Category: Monitoring Drought
Project Team: Western U.S. Water Resources
Team Location: NASA Langley Research Center – Hampton, Virginia
Dr. Kenton Ross (NASA Langley Research Center)
Emily Gotschalk (Center Lead)
Tyler Rhodes (Center Lead)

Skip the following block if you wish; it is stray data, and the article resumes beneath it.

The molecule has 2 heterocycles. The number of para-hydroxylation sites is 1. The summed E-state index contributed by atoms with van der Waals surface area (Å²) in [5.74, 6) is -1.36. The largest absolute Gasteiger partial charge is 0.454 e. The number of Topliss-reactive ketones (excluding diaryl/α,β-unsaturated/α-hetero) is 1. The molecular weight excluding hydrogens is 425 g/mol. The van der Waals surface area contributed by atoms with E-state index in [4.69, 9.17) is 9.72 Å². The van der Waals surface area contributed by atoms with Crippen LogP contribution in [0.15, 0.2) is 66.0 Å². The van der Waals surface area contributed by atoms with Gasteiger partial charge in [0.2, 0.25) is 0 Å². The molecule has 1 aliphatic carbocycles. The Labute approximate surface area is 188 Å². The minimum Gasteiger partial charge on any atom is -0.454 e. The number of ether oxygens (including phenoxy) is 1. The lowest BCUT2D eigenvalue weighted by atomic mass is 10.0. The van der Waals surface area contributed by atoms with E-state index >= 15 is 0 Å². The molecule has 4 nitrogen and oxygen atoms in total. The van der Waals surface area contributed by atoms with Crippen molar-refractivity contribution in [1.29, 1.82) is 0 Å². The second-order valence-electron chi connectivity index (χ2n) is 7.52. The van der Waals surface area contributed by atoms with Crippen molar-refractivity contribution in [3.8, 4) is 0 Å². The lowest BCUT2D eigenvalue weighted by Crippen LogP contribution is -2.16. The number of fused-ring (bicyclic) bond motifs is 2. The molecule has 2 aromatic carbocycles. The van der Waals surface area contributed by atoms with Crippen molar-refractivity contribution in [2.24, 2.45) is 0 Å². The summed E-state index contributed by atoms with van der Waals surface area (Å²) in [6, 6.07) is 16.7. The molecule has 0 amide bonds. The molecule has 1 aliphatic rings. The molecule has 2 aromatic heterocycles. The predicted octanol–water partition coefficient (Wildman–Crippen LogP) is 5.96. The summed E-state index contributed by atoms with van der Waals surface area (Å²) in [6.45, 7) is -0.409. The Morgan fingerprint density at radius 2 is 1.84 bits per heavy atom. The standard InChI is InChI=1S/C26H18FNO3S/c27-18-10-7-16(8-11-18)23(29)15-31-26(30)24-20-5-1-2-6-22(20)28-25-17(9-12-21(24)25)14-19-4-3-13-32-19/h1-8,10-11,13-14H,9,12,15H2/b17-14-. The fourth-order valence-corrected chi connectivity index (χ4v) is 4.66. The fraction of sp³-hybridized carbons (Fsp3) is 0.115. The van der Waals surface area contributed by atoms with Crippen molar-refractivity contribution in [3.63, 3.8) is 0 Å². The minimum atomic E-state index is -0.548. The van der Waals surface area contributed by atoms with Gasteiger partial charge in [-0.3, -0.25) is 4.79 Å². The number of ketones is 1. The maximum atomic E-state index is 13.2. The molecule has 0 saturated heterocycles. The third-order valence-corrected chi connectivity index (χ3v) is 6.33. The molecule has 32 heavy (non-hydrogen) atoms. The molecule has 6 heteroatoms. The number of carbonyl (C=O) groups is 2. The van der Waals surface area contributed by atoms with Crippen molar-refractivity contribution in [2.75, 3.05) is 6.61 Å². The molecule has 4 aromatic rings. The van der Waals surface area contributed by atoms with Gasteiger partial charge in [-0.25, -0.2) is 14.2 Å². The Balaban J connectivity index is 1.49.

A changing climate has been an issue of growing concern over recent decades. Drought frequency has increased and water availability has become limited, especially in the western United States. With semi-arid regions typically becoming warmer and dryer, knowledge on how to identify shifts in vegetation productivity, which are early warning signs of changes in ecosystem stability, are of great interest to national park land managers. Guided by project partners from the National Park Service (NPS) and the U.S. Geological Survey (USGS), this project used a climate pivot point framework to assess the capacity of vegetation in Utah’s Capitol Reef National Park to resist drought when water is scarce. Multiple climatic variables including precipitation, temperature, evapotranspiration, and water deficit were analyzed against the normalized difference vegetation index (NDVI) across a 15-year time span from 2000 to 2015. This project will benefit our partners by providing information about which vegetation types are the most vulnerable to climate change and drought. The framework of this analysis can be replicated for other national parks and can be used by land managers to make critical decisions.